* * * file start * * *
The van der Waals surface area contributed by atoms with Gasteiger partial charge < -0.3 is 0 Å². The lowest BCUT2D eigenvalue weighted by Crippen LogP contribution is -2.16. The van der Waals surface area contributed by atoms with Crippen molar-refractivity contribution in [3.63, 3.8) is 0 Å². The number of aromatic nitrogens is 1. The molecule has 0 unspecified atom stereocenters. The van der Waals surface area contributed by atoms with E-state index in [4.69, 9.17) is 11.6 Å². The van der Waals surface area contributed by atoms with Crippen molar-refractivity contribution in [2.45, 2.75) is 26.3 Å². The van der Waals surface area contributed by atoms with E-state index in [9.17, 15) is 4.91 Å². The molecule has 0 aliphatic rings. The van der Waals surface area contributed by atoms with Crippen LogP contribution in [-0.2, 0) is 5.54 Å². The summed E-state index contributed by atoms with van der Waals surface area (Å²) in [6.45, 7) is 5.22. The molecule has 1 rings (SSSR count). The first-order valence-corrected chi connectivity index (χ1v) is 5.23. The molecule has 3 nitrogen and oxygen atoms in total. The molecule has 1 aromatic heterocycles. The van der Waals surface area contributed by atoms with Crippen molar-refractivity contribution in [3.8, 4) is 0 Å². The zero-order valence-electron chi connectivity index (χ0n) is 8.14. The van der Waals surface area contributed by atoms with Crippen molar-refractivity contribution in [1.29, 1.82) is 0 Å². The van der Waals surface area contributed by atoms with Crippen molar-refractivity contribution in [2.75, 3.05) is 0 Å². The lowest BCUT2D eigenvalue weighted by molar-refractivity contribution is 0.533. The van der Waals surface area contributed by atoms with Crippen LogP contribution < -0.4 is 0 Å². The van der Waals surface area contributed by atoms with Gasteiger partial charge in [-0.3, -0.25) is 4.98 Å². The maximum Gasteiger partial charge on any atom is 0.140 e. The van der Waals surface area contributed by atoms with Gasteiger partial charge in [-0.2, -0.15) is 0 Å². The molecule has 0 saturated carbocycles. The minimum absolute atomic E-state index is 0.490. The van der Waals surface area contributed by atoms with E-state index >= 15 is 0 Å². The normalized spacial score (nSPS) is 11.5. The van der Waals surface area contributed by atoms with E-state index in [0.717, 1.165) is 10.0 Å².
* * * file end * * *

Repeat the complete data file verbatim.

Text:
The van der Waals surface area contributed by atoms with Gasteiger partial charge < -0.3 is 0 Å². The lowest BCUT2D eigenvalue weighted by Crippen LogP contribution is -2.16. The van der Waals surface area contributed by atoms with Crippen molar-refractivity contribution in [3.63, 3.8) is 0 Å². The number of aromatic nitrogens is 1. The molecule has 0 unspecified atom stereocenters. The van der Waals surface area contributed by atoms with E-state index in [4.69, 9.17) is 11.6 Å². The van der Waals surface area contributed by atoms with Crippen molar-refractivity contribution in [2.45, 2.75) is 26.3 Å². The van der Waals surface area contributed by atoms with E-state index in [9.17, 15) is 4.91 Å². The molecule has 0 aliphatic rings. The van der Waals surface area contributed by atoms with Crippen LogP contribution in [-0.2, 0) is 5.54 Å². The summed E-state index contributed by atoms with van der Waals surface area (Å²) in [6.45, 7) is 5.22. The molecule has 1 rings (SSSR count). The first-order valence-corrected chi connectivity index (χ1v) is 5.23. The molecule has 3 nitrogen and oxygen atoms in total. The molecule has 1 aromatic heterocycles. The van der Waals surface area contributed by atoms with Crippen molar-refractivity contribution in [3.8, 4) is 0 Å². The zero-order valence-electron chi connectivity index (χ0n) is 8.14. The van der Waals surface area contributed by atoms with Crippen molar-refractivity contribution in [1.29, 1.82) is 0 Å². The van der Waals surface area contributed by atoms with Crippen molar-refractivity contribution in [2.75, 3.05) is 0 Å². The lowest BCUT2D eigenvalue weighted by molar-refractivity contribution is 0.533. The van der Waals surface area contributed by atoms with Crippen LogP contribution < -0.4 is 0 Å². The van der Waals surface area contributed by atoms with Gasteiger partial charge in [-0.3, -0.25) is 4.98 Å². The maximum Gasteiger partial charge on any atom is 0.140 e. The van der Waals surface area contributed by atoms with Gasteiger partial charge in [-0.2, -0.15) is 0 Å². The molecule has 0 saturated carbocycles. The minimum absolute atomic E-state index is 0.490. The van der Waals surface area contributed by atoms with E-state index >= 15 is 0 Å². The normalized spacial score (nSPS) is 11.5. The van der Waals surface area contributed by atoms with E-state index in [0.717, 1.165) is 10.0 Å².